He came to explain to me, because Alan’s not there, his idea of slow roll. But he came with his family, and he was holding his baby when explaining to me, and baby cried (laughter). So, I was distracted, so I didn’t- I vaguely know what he’s talking about but I really never have a chance to think through that- why that’s good. So only when the paper came out later that slowly, and then you can use that to predict the fluctuation that cosmological background can see. I slowly, slowly appreciate it. It took me much longer than most other people to fully appreciate that. So maybe by ’82, I realized. But that’s two years late?

I probably should have immediately recognized that this is a breakthrough. It took me longer. And that’s one reason that when we wrote the paper, I said he can write the paper himself, partly because he’s looking for a job. I already had- I don’t have a faculty job but I already have a long-term senior research associate position at Cornell, which is doing phenomenology for the experimentalists.

Alan needed a job- needed a job at that time. If he doesn’t get a job, he will be screwed. So, I said, “Okay, you go ahead, write a paper. You need it. You need it for a job.” (laughter). So that’s roughly what happened in those days. Thinking back, many things we said is a little bit sort of- how we say- look at it the wrong way or not understanding fully what’s going on. So, I think that Linde and Hawking realized the true importance earlier than me. Of course, I know it’s important and very interesting, but I did not know this is a breakthrough.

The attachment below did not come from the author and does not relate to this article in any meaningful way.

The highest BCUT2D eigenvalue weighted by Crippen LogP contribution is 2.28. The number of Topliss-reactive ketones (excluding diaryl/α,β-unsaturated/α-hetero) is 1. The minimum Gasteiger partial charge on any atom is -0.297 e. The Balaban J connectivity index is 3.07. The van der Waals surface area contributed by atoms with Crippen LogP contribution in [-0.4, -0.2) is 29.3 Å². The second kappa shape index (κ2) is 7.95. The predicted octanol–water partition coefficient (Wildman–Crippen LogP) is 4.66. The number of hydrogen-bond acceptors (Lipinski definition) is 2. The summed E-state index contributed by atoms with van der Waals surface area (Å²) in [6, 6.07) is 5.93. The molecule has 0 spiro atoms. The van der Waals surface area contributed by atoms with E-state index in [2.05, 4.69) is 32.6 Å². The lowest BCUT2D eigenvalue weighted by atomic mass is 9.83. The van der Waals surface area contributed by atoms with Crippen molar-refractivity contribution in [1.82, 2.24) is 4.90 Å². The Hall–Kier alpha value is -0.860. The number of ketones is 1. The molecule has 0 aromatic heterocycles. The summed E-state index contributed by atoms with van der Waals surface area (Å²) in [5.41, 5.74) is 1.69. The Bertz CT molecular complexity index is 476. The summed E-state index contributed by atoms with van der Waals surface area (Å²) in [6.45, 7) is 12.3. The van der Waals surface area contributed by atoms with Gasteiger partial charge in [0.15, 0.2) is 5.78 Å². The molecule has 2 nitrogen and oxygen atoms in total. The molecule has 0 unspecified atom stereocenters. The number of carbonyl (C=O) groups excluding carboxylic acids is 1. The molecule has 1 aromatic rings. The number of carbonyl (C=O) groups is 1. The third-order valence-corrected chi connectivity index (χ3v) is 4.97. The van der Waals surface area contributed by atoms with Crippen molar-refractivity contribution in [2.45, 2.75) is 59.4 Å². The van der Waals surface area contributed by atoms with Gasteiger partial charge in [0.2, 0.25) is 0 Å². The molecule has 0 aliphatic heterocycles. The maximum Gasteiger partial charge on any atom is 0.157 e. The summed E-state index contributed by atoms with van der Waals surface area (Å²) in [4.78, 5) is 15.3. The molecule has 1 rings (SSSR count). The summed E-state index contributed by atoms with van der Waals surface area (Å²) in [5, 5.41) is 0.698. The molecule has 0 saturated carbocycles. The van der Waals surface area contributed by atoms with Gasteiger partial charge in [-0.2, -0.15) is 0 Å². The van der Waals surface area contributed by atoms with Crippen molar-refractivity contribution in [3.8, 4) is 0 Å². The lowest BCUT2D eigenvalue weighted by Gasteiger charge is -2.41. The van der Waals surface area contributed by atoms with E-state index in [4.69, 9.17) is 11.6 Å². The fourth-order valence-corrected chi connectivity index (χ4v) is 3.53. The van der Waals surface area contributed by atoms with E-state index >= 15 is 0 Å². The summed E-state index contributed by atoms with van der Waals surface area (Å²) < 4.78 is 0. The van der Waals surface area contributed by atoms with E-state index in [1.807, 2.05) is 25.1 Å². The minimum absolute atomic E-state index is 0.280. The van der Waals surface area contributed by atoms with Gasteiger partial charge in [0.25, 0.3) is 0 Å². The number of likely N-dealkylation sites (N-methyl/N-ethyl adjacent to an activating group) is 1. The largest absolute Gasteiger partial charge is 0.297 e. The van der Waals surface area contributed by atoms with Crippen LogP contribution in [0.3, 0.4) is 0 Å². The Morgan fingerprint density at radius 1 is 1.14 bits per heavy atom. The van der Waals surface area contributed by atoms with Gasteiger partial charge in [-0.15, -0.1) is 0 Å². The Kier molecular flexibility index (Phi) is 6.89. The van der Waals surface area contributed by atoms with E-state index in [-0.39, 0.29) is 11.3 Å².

Zierler:

Henry, you said that Alan needed a job. But, of course, you were a postdoc at Cornell at this point. Were you looking for faculty positions also?

Tye:

We were both research associates at Cornell. I’m not eagerly looking for a job anywhere because my wife was a faculty at Cornell in life science. So, if Cornell can give me something, I will stay. So, they say I can be a senior research associate, so I don’t have to worry for a job in the next five years, or something. But Alan needed a job (laughter). If he doesn’t get a job soon, he may have to quit (laughter). He was postdoc at Princeton and then Columbia and then Cornell, and then Stanford, now it’s like, okay, it’s a very long postdoc.

Zierler:

You could stay as long as you wanted at Cornell? That was an open offer?

Tye:

Well, no. Cornell has a e+/e- machine, and they needed theorists to help the experimental group to understand, help them to analyze the data. So, they said, if I wanted it, I could stay there on a five-year renewable appointment. Since my wife was faculty there, not easy to move because she had lab, I accepted that position. So, I didn’t have a job problem at that time-

Zierler:

And after this-

Tye:

-at that moment.

Zierler:

-intensive collaboration with Alan, did you in some ways mostly go back to particle theory? Did you stay with cosmology?

Tye:

Oh, yeah, I followed the literature, but I didn’t do anything because I felt that, well, what can I do in cosmology that can top that, right? So, I did not. And, furthermore, my job required me to spend time working with the experimentalists to help them to plan their strategic planning and analyze data. So that took some time. And then what do I do? I- after-

Zierler:

When did you get involved with cosmic superstrings?

Tye:

Oh, cosmic superstring, that came much later.

Zierler:

That’s much later, okay.

Tye:

Right, right, right.

Zierler:

And-

Tye: